Class Activities on Perspective Drawing and Projective Geometry

The purpose of the lab component of the course is to extend and build connections to course material in an interactive manner. During labs you will work at your own pace, preferably in groups of 2-3, as I make my way around the room to check in (and help!).

Read and complete the activities as you answer the following questions on a sheet of paper.
  1. First take out your homework notes and get started below. Show your hw to me as I make my way around the room and ask me any questions--I'm happy to help!

    Activity 1: Come One - Come All - to a Better Cube

    A picture drawn in perspective was drawn assuming that it would be viewed with one eye from a distance d behind V, and so this is the mathematically optimal viewing place and distance. To test out our determination of d,

    Click on this link of the large drawing and do as follows as you have a partner read you these directions:

  2. Were you able to see the distortion disappear?
  3. As a review, briefly summarize where was your left eye placed?

    Viewers in a gallery or museum almost never assume the correct perspective viewpoint, because these locations tend to be rather low, off-center, rather close, etc. It's true that the artwork may appear perfectly acceptable from most locations in the room. However, when one assumes the correct viewpoint and looks with one eye, it is common for the illusion of depth to be astonishingly more believable. You can almost "feel" the space! (Of course the work must be of high quality and very precise.) While you can't draw dashed lines on the artwork to find the viewing distance, you can mentally trace appropriate lines by holding up shish kebab skewers. Once you do so, you can use your hands to measure the viewing distance in the painting and stand d units in front of V.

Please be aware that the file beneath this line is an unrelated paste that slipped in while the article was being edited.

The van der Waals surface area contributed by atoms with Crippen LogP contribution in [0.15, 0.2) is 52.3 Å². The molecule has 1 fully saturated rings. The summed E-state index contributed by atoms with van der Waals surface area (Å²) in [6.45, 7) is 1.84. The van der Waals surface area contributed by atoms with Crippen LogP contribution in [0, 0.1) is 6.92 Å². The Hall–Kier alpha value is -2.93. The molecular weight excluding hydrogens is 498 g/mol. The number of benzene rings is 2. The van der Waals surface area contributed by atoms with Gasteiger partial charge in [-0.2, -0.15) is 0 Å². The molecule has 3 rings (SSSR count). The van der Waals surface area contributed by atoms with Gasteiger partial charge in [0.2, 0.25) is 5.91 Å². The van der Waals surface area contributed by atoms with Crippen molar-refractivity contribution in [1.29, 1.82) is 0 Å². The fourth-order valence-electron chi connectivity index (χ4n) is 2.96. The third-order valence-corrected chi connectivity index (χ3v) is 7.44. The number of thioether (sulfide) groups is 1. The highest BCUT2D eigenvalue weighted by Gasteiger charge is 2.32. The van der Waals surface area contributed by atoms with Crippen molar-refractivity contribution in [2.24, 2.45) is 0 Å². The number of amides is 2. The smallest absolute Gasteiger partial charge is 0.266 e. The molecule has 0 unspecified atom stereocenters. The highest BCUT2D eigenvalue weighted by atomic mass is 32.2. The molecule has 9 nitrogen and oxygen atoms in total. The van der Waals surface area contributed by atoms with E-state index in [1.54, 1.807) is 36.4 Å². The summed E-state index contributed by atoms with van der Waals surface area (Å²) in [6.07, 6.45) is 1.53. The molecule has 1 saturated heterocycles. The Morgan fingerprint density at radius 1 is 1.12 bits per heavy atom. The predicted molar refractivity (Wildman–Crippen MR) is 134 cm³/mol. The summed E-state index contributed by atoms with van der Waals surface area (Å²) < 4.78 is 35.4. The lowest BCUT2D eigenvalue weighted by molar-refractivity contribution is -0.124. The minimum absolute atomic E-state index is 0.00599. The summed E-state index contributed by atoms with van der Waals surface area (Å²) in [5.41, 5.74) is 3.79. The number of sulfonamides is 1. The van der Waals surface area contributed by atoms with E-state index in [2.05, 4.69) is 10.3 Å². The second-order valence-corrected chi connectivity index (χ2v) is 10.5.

Activity 2: Using Mathematics to Create Precise Perspective Drawings and Computer Animations

  4. Given a point (x,y,z) of a real-life object with d > 0, write out the mathematical formulas for the perspective drawing coordinates of x' and y' that were given on the homework reading.

    We are going to make the computer create a perspective drawing of a house by using these equations. Work with a partner - have one person read the directions on their screen while the other performs the instructions.

    Microsoft Excel is an electronic spreadsheet program that we'll use to algebraically manipulate and analyze data and create visualizations. Data is organized into boxes or cells that are labeled by their row number and column letter.

    Download and open this Excel file using the program with the green X. You will see a chart that is partly filled in with real-life x, y and z coordinates of a house (in columns A, B and C, respectively). We will use the viewing distance of 15 (as in column D) to calculate x' and y', and create a perspective drawing of it in Excel. So, we want to mathematically project the three dimensional house onto the mathematically precise perspective image in the plane (where we can draw it).
    So, we want to transform x, y and z to new coordinates x'=(d x)/(z+d) and y'=(d y) /(z+d). We will make Excel do these formulas for us!
  1. What Excel formula should we use in F2 corresponding to y'=(d y)/(z+d) (for the second row)?

Digital Movies

Digital animations such as use many more rows of Excel. The full-body version of this Yoda uses 53,756 vertices!

Models created by Kecskemeti B. Zoltan and visualized by T. Chartier. Images courtesy of Lucasfilm LTD as on
Using the Force of Math in Star Wars

  1. List the artists and mathematicians who are mentioned in the perspective drawing homework reading and give a very brief summary of their contributions.
    Example: Julian Beever, pavement drawings in perspective
  2. Take the ASULearn Mathematical Experiences reflection
  3. Look over the hw for tomorrow from the main calendar page and ask me any questions before you leave (as time allows).

Adapted from Marc Frantz's Mathematics and Art.